By John Pierce
Fantasy is a genre of books and movies that has never registered with me. Now before some of you cook up a killer potion or cut off my head with a sword, let me hasten to express my appreciation for the fact that others enjoy this stuff — including my daughters.
I’ve never read a word or watched more than a couple of minutes of Harry Potter — but peeked into the Hogwarts dining hall in Oxford a few years back and, as a faithful father, brought home the British version of The Half-Blood Prince and a promotional poster.
I endured one Chronicles of Narnia movie which did teach me something about eternity; it seemed to go on for 17 hours. I’ve never been so glad to see credits roll.
Sure, I picked up on some symbolism. But I was neither moved nor entertained. Glad that others were.
Friends and colleagues raved over each installment of Lord of the Rings while I confess to being hobbit-deficient.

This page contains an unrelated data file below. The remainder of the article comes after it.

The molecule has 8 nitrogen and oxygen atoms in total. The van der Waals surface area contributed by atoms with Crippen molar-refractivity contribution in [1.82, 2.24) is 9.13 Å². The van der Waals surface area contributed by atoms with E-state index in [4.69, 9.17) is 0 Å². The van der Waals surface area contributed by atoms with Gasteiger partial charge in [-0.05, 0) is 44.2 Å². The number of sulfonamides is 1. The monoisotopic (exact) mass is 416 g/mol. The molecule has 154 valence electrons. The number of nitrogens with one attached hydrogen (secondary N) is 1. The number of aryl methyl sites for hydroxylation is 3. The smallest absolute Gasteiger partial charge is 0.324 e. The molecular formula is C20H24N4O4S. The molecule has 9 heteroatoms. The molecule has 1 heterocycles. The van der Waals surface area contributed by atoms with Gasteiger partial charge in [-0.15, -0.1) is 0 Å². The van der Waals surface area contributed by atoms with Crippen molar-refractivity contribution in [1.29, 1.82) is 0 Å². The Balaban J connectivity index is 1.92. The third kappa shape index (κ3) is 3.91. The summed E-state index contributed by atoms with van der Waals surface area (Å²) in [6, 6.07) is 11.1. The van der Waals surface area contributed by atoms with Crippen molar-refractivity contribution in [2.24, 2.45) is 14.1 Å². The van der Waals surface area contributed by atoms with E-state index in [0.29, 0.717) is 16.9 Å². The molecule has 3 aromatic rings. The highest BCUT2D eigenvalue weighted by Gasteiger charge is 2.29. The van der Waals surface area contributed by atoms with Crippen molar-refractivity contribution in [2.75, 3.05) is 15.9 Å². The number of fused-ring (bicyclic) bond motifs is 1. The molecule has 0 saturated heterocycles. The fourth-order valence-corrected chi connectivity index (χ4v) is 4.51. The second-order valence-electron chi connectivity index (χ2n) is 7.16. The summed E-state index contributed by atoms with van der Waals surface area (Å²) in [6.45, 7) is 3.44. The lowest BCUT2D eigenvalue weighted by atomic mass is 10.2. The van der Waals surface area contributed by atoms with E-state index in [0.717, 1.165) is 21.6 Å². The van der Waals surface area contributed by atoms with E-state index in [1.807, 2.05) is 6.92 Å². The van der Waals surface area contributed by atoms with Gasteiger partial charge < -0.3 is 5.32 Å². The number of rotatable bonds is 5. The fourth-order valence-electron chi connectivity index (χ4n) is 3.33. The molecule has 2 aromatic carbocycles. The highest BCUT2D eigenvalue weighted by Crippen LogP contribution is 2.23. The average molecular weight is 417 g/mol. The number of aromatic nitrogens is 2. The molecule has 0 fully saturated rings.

Likewise, Twilight is not on my reading list. The last vampire I saw looked like George Hamilton.
Yet the one thing I understand less than books and movies of this genre is how some Christians are always seeking an alternative to everything that involves a witch, a wizard or a blood-sucker.
It’s like replacing the tradition of kids dressing up in costumes to collect candy from their neighbors with a gruesome Judgment House that seeks to instill the love of God through compounded fear. That’s odder to me than a talking half-man/half-goat.
However, if you are interested in a “Christian alternative to Twilight and Harry Potter,” there is Pathways according to a press release I received. Author S.C. Wieczorek said his adventures of a teenage girl and an angel counter “a lot of garbage out there.”
Thanks, but I’m not interested in Pathways either. However, Advent and Christmas are quickly approaching, and then some earlier adventures of a teenage girl and an angel will grab my attention once again.
Executive editor / publisher at Good Faith Media.